If you watch the 6 o’clock news day-to-day as I used to, it’s hard not to become disassociated with events that aren’t happening on your front lawn. During the Taliban’s rule in Afghanistan, photography was illegal and little-to-no information surfaced from this seemingly dark space. For all its pitfalls, the U.S war on terror opened a door for many Afghan artists looking to document their lives. Frame By Frame follows the rise of photography in Afghanistan, offering a powerful journey through this relatively new renaissance; but most importantly, it offers very human stories from a place too easily forgotten.
Frame by Frame takes focus on four photographers, Massoud Hossaini, Farzana Wahidy, Najibullah Musafer, and Wakil Kohsar. Each photographer stands at a different point in their careers and lives, ranging from the Pulitzer Prize winning Hossaini to Musafer who teaches photography in Kabul. The subjects of the documentary are all linked, Massoud and Wahidy are married and share work with one another. Musafer taught photography to all three and Kohsar remains as a working colleague to Hossaini. The interactions between the key photographers are pivotal to the film, creating the appearance of a real movement taking place.
Although the film attempts to offer balance to those portrayed, the real heroes of the documentary are undoubtedly Massoud Hossaini and Farzana Wahidy. Hossaini rose to prominence through his close encounter action photography, most notably winning the Pulitzer for breaking news photography in 2012. Wahidy has won a slew of awards, but stands out due to her ability to take provocative photos of Afghan women, a task made difficult due to the countries conservatism. A highlight of the film involves Wahidy visiting a hospital in Herat, investigating self-immolation among women. Having gone through multiple roadblocks, eventually the hospital shuts off access to the subjects Wahidy wishes to photograph. The revolution comes when a previous patient is tracked down and interviewed, it is then made apparent that self-immolation is a ruse used to cover for husbands setting light to their wives. An emotional pinnacle for the film, we see Wahidy in full power as an empathetic reporter and photographer.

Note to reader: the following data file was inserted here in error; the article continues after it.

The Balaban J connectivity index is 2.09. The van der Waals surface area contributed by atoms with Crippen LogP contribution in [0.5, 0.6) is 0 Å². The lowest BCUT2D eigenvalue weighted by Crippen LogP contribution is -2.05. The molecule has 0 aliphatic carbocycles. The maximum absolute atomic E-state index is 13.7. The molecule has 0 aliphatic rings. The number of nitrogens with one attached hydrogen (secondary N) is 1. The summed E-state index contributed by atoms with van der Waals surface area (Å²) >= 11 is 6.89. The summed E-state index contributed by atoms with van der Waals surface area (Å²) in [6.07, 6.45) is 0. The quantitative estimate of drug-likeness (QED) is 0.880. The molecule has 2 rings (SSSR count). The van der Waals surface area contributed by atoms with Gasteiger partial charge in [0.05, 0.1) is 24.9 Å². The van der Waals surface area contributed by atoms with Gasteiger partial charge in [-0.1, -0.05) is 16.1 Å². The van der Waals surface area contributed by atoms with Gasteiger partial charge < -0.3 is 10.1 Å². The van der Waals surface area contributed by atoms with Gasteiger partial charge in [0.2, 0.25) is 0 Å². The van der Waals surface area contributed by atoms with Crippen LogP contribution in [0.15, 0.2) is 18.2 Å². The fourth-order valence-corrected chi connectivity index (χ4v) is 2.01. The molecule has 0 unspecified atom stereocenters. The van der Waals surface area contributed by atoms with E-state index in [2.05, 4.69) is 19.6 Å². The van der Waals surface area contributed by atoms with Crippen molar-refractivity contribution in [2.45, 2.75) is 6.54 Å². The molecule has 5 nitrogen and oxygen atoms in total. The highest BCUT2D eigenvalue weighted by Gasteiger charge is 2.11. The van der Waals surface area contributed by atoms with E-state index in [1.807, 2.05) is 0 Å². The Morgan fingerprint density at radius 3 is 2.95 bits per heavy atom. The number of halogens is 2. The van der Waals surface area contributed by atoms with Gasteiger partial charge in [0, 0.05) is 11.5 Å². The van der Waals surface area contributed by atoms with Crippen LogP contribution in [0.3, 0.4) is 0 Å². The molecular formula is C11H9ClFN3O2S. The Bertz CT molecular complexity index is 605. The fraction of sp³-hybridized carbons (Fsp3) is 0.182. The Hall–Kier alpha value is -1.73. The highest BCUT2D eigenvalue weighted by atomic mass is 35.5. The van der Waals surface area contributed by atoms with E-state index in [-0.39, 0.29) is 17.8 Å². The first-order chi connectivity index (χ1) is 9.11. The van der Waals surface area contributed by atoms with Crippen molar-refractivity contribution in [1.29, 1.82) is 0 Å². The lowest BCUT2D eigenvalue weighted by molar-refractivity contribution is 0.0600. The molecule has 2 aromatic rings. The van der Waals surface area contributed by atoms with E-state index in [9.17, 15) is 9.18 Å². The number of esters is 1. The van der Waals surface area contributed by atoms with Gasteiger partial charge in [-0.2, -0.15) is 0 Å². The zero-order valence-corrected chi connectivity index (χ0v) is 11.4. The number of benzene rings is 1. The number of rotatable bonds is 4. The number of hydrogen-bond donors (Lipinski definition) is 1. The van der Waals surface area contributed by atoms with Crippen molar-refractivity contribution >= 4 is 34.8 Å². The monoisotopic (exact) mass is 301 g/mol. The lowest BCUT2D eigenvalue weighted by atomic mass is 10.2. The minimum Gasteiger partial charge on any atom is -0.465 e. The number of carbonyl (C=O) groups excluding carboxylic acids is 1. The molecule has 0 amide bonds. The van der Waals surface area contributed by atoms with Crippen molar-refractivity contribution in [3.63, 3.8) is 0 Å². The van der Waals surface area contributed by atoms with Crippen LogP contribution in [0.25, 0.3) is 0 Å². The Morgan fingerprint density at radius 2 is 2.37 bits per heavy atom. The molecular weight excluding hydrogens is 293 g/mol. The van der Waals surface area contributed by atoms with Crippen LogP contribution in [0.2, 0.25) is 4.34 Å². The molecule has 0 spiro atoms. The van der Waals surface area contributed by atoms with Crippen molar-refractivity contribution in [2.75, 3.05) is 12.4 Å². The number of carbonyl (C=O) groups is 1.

Frame by Frame tackles the larger social issues in Afghanistan, but doesn’t shy away from examining the day-to-day. Wakil Kohsar shines in this film due to his relation with the everyday life of the Afghan people. A good portion of his screen time focuses on the problems usually shut out from the rest of the world: a family member who has given up on a fair democracy, drug addiction in central Kabul, and the unease found in social events. These close interactions with the people of Afghanistan brings a human element back to a country that is too often stripped of its humanity. Often the day-to-day moments will turn inwards - Kohsar is seen in prayer and speaks to family throughout - creating calm moments in the film and finding real beauty through the vulnerability of the person.
With the U.S withdrawing most of its troops, a fear is shared amongst the photographers of Frame By Frame. To lose a passion would be devastating, but with 2014 being one of the most dangerous years in Afghan history for journalists, a bigger fear is that they may lose their lives. Still, through this fear, all remain resilient and never waver in their desire to bring the human side of Afghan life back to the world.